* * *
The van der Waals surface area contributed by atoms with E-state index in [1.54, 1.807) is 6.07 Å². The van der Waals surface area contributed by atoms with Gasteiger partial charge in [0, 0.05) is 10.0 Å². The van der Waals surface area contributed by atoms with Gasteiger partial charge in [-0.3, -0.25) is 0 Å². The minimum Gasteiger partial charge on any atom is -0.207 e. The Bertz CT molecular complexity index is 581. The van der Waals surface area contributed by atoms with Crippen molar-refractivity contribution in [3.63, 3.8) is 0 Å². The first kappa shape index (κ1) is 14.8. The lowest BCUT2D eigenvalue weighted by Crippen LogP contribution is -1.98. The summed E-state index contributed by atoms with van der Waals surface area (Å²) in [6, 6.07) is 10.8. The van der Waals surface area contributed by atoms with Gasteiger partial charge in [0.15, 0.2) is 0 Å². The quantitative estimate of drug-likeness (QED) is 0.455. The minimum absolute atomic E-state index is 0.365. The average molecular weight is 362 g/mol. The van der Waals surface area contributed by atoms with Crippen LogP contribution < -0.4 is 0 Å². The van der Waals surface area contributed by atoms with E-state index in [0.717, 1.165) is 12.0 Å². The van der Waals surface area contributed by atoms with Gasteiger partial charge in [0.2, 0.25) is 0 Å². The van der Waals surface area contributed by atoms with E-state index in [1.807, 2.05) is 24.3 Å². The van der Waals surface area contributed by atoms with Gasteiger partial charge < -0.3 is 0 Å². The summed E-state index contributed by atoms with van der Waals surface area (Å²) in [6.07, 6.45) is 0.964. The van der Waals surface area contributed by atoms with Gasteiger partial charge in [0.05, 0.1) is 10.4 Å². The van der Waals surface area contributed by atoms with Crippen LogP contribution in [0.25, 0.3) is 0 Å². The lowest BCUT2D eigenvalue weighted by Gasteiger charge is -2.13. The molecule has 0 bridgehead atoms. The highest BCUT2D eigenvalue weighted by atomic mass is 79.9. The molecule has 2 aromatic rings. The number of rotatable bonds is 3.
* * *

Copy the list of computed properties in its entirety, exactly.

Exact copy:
The van der Waals surface area contributed by atoms with E-state index in [1.54, 1.807) is 6.07 Å². The van der Waals surface area contributed by atoms with Gasteiger partial charge in [0, 0.05) is 10.0 Å². The van der Waals surface area contributed by atoms with Gasteiger partial charge in [-0.3, -0.25) is 0 Å². The minimum Gasteiger partial charge on any atom is -0.207 e. The Bertz CT molecular complexity index is 581. The van der Waals surface area contributed by atoms with Crippen molar-refractivity contribution in [3.63, 3.8) is 0 Å². The first kappa shape index (κ1) is 14.8. The lowest BCUT2D eigenvalue weighted by Crippen LogP contribution is -1.98. The summed E-state index contributed by atoms with van der Waals surface area (Å²) in [6, 6.07) is 10.8. The van der Waals surface area contributed by atoms with Gasteiger partial charge in [0.15, 0.2) is 0 Å². The quantitative estimate of drug-likeness (QED) is 0.455. The minimum absolute atomic E-state index is 0.365. The average molecular weight is 362 g/mol. The van der Waals surface area contributed by atoms with Crippen LogP contribution < -0.4 is 0 Å². The van der Waals surface area contributed by atoms with E-state index in [0.717, 1.165) is 12.0 Å². The van der Waals surface area contributed by atoms with Gasteiger partial charge in [0.2, 0.25) is 0 Å². The van der Waals surface area contributed by atoms with E-state index in [1.807, 2.05) is 24.3 Å². The van der Waals surface area contributed by atoms with Gasteiger partial charge < -0.3 is 0 Å². The summed E-state index contributed by atoms with van der Waals surface area (Å²) in [6.07, 6.45) is 0.964. The van der Waals surface area contributed by atoms with Gasteiger partial charge in [0.05, 0.1) is 10.4 Å². The van der Waals surface area contributed by atoms with Crippen LogP contribution in [0.25, 0.3) is 0 Å². The lowest BCUT2D eigenvalue weighted by Gasteiger charge is -2.13. The molecule has 0 bridgehead atoms. The highest BCUT2D eigenvalue weighted by atomic mass is 79.9. The molecule has 2 aromatic rings. The number of rotatable bonds is 3.